I would therefore suggest that the possibility that "the idea that the WSS as a whole was "very loose" with high awards" seems very much open. Remember, most of the W-SS only took the field at the front from 1943 and all its three senior divisions missed the Stalingrad campaign of 1942-43 entirely. By contrast, most of the Army's field divisions were engaged continuously at the front from 1941 onwards.

Cheers,

Sid.

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Re: Why the Waffen-SS

Post by Cult Icon » 19 May 2019 19:48

On Training- from an old book. It is not hyperbolic at all and it leads me to wonder where the myths on SS training came from:

"Das Reich" I by Weidinger has a 114 page segment (1934-1939) about SS-VT training. Very informative and detailed however I believe that it "whitewashes" the political aspect of the unit and does not include details on ideological training, which should have been 10-20% of overall training.

-leadership corps were made from transferred Reichswehr professional Officers and ncos, State police, and professionals from the Chief of Training (Training Army). All-volunteer force, largely from the General SS, State police, and volunteers.

-the SS-VT was largely trained to achieve the standards of the 100,000 man Reichswehr Army and units/personnel were schooled by army training resources and manuals. Army officers routinely inspected the SS-VT units for their quality and units/personnel were detached to state police and army infantry divisions for training. These standards were achieved. The Units of the SS -VT were actually only horse-drawn until 1938. The SS Artillery regiment- probably a weaker point- was also very late coming- it was established in 1939 with only two months of formation from some 2,000 SS infantry gun/MG gunners.

-Felix Steiner was considered the best training officer of the SS-VT and focused on stormtrooper tactics which spread throughout the SS-VT. This seems to be the signature trait of the SS-VT- their drill in the assault.

-The SS-VT seems to have been pretty conventional as a unit and is comparable to the German army's first wave horse-drawn infantry divisions (not like the panzer divisions). It's main outstanding element was the physical conditioning of the soldiers, which was of a high level which won them many top awards in military sports. The other was routine detachment of units to perform ceremonial duties as an honor guard for the state- this interfered with training but was something of psychological value even if it was considered tedious. The lengthy description of these SS glamour activities show something of a more pedestrian type compared the 1st Company LAH.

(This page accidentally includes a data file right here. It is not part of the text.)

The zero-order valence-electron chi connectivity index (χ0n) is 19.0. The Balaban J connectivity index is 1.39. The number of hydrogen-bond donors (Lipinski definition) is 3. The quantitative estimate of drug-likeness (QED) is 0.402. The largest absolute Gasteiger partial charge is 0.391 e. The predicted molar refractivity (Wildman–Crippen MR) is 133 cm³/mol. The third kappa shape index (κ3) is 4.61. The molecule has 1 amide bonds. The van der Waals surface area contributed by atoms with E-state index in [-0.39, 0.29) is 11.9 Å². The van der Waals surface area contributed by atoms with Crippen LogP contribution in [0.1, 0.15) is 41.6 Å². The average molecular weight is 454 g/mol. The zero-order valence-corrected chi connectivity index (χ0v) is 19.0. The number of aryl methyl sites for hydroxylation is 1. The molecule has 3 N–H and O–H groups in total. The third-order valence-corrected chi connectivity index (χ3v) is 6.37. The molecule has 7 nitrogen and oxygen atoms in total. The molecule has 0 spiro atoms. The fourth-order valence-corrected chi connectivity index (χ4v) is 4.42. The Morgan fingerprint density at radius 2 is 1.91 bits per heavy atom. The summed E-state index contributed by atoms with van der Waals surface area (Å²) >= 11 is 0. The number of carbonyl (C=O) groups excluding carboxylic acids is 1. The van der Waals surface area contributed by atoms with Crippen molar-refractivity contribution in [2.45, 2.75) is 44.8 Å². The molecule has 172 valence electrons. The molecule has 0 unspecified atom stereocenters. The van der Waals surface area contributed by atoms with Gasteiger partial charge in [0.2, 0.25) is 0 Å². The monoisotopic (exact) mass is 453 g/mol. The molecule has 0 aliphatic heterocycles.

-Weidinger's opinion (he eventually was commander of elite infantry regiment "Der Fuhrer" of the 2.SS "Das Reich" in 44/45) was that the SS units achieved peak training in 1939 and never reached that the level of the Polish campaign for the duration of WW2.

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Re: Why the Waffen-SS

Post by Sid Guttridge » 20 May 2019 04:25

Hi Cult Icon,

According to Goldsworthy, ideological training of W-SS officers took up more time than any other aspect except tactical training. Both were allocated the same number of hours. This was presumably a diversion the Army didn't have to spend time on.

You emphasise an important point - the SS-VT/W-SS expertise came from the Army. It was not self generated. There was virtually no original military contribution made by the W-SS to the art of war. If Steiner focused on sotrmtrooper tactis, he was following the Army, which had developed them in 1917-18.

I am not surprised the Army inspected the SS-VT regularly. Until 1938 all its manpower was expected to be mobilized for the Army in time of war.

The SS-VT may well have been horsedrawn until 1938. However, by the outbreak of war all its senior field units were motorised. This meant they could be allocated to exploit the Army's panzer breakthoughs and not plodding along with the bulk of the infantry. The one thing the minority of good W-SS divisions have in common was that they were motorised throughout the war. This was their main advantage over the bulk of the German Army, not any unique quality of intangible "Waffen-SSedness".

The SS-VT seems to have fought without organic artillery support in Poland, which may explain its relatively heavy casualties. It therefore did not shine in the Polish Campaign. As an apparently unproductive experiment, the logical result should probably have been to return SS-VT manpower to the Army. Instead, for political reasons, the SS-VT was expanded into the W-SS and its three senior formations were all issued the full range of Army heavy weaponry by the French Campaign and were more effective thereafter.

Cheers,

Sid.